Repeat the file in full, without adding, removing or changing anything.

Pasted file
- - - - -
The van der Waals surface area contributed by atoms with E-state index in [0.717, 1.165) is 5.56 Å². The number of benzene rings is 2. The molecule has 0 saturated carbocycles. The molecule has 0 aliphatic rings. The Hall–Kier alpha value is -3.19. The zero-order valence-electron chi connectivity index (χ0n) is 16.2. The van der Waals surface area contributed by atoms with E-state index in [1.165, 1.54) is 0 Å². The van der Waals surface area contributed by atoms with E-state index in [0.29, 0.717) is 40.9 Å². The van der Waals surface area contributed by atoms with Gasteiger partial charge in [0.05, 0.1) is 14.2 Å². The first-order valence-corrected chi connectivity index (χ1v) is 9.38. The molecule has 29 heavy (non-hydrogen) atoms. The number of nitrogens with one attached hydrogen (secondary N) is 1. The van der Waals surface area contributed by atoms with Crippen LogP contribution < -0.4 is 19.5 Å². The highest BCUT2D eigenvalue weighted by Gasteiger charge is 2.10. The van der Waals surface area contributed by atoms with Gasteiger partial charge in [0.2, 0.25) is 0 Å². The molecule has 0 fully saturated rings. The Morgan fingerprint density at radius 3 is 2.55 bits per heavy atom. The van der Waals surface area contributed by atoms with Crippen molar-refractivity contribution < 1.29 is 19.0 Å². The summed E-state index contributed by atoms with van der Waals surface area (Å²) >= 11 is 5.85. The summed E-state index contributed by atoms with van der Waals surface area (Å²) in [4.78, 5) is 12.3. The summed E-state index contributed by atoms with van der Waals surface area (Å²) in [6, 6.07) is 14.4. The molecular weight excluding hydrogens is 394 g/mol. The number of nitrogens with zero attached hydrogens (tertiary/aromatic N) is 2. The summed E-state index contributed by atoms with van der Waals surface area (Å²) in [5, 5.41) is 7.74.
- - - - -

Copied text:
The van der Waals surface area contributed by atoms with E-state index in [0.717, 1.165) is 5.56 Å². The number of benzene rings is 2. The molecule has 0 saturated carbocycles. The molecule has 0 aliphatic rings. The Hall–Kier alpha value is -3.19. The zero-order valence-electron chi connectivity index (χ0n) is 16.2. The van der Waals surface area contributed by atoms with E-state index in [1.165, 1.54) is 0 Å². The van der Waals surface area contributed by atoms with E-state index in [0.29, 0.717) is 40.9 Å². The van der Waals surface area contributed by atoms with Gasteiger partial charge in [0.05, 0.1) is 14.2 Å². The first-order valence-corrected chi connectivity index (χ1v) is 9.38. The molecule has 29 heavy (non-hydrogen) atoms. The number of nitrogens with one attached hydrogen (secondary N) is 1. The van der Waals surface area contributed by atoms with Crippen LogP contribution < -0.4 is 19.5 Å². The highest BCUT2D eigenvalue weighted by Gasteiger charge is 2.10. The van der Waals surface area contributed by atoms with Gasteiger partial charge in [0.2, 0.25) is 0 Å². The molecule has 0 fully saturated rings. The Morgan fingerprint density at radius 3 is 2.55 bits per heavy atom. The van der Waals surface area contributed by atoms with Crippen molar-refractivity contribution < 1.29 is 19.0 Å². The summed E-state index contributed by atoms with van der Waals surface area (Å²) >= 11 is 5.85. The summed E-state index contributed by atoms with van der Waals surface area (Å²) in [4.78, 5) is 12.3. The summed E-state index contributed by atoms with van der Waals surface area (Å²) in [6, 6.07) is 14.4. The molecular weight excluding hydrogens is 394 g/mol. The number of nitrogens with zero attached hydrogens (tertiary/aromatic N) is 2. The summed E-state index contributed by atoms with van der Waals surface area (Å²) in [5, 5.41) is 7.74.